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Injured Cadillac Williams deserves his rest

Cadillac Williams has worked overtime in rehab since tearing his right patellar tendon against Carolina in September. Coach Jon Gruden says Williams’ recovery is “way ahead of schedule.”

BRENDAN FITTERER | Times

Cadillac Williams has worked overtime in rehab since tearing his right patellar tendon against Carolina in September. Coach Jon Gruden says Williams’ recovery is “way ahead of schedule.”

Word is injured running back Cadillac Williams was spotted last weekend hanging out in a trendy lounge at the Palms Hotel-Casino in Las Vegas, miles and miles from his laborious rehab in Tampa.

But before we proceed to rip the guy, let's get this much straight: He has earned it.

Williams has been working relentlessly for months in his effort to come back from last season's career-threatening knee injury, so, let Carnell have a few days in the carnal city.

Coach Jon Gruden certainly is satisfied with Williams' devotion to the process and is even showing what sounds like guarded optimism about the possibility he might return in 2008.

"He's doing great," a confident Gruden said recently. "I look out my (office) window every morning; I see him, right at the crack of dawn. I swear to that. Every morning I open up my window, and I look out there. As soon as the crack of dawn comes around, he's out there with a couple of trainers. He's way ahead of schedule, but we don't know how close he is to being ready to go."

Most of the optimism about Williams before now came from Williams himself, a man who admittedly is perpetually positive about any topic.

Before we continue, here's an important disclaimer: No one is counting on Williams lining up for the Bucs this season. There are too many unknowns when dealing with something as serious as a torn patellar tendon, and Williams is still a long way from even being cleared to practice.

But his potential return — if he comes back looking anything like his former self — could be a major boost given the team's dearth of dynamic offensive playmakers. The prospect is enough to leave you wondering, "What if?"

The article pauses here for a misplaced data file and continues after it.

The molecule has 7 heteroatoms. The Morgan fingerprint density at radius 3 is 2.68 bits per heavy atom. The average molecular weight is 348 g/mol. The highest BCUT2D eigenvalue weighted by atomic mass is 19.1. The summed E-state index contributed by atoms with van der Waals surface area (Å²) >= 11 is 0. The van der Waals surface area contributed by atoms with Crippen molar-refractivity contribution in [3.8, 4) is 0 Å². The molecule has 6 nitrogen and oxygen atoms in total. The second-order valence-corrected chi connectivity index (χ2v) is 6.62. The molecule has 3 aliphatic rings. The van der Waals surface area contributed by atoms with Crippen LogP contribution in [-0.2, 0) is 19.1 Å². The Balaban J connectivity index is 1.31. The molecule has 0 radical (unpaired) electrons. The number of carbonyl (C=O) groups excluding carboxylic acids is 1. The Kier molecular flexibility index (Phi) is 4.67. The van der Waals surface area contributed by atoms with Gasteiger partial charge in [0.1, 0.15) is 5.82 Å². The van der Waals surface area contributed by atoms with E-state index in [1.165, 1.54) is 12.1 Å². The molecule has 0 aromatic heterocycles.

Now, there are those who are down on Williams, and his inconsistency gives you every right to wonder about the impact of his loss. The response from this end is that it's preposterous to dismiss what a healthy Williams would add. Despite Earnest Graham's surprise contributions, Michael Bennett's blazing speed and Warrick Dunn's elusiveness, Williams at 100 percent would be the most talented back on the roster.

He is not without his faults, of course. He remains an unreliable receiver, and he sometimes tries to make too much out of a play, which often results in a loss or minimal gain.

But from a standpoint of sheer ability, Williams is the guy with the most home run potential. Ironically, that was quite evident the play he was injured in against Carolina, with Williams running by and hurdling defenders in one the most exciting 18-yard runs you'll ever see. Put Williams at 100 percent behind the team's upgraded offensive line and you have to believe he instantly becomes a better back.

Williams isn't unique. With the unprecedented number of key injuries the Bucs suffered last season, this is a key time for many players.

Tackle Luke Petitgout (knee) is about to return to action; linebacker Cato June (broken foot) says he's ready to go; receiver Joey Galloway (shoulder surgery) should be fine; and guard Arron Sears (undisclosed injury) remains limited. When those players return to full strength, the Bucs are a different ballclub.

For his part, Williams thinks he can make a difference, too.

"It's a matter of when I'm going to be back," he said. "I know I'm going to be playing on this field again. I know I'm going to be productive. It's a long process, but I've come a long way."

Stephen F. Holder can be reached

at sholder@sptimes.com.

Injured Cadillac Williams deserves his rest 05/31/08 [Last modified: Saturday, June 7, 2008 8:18am]
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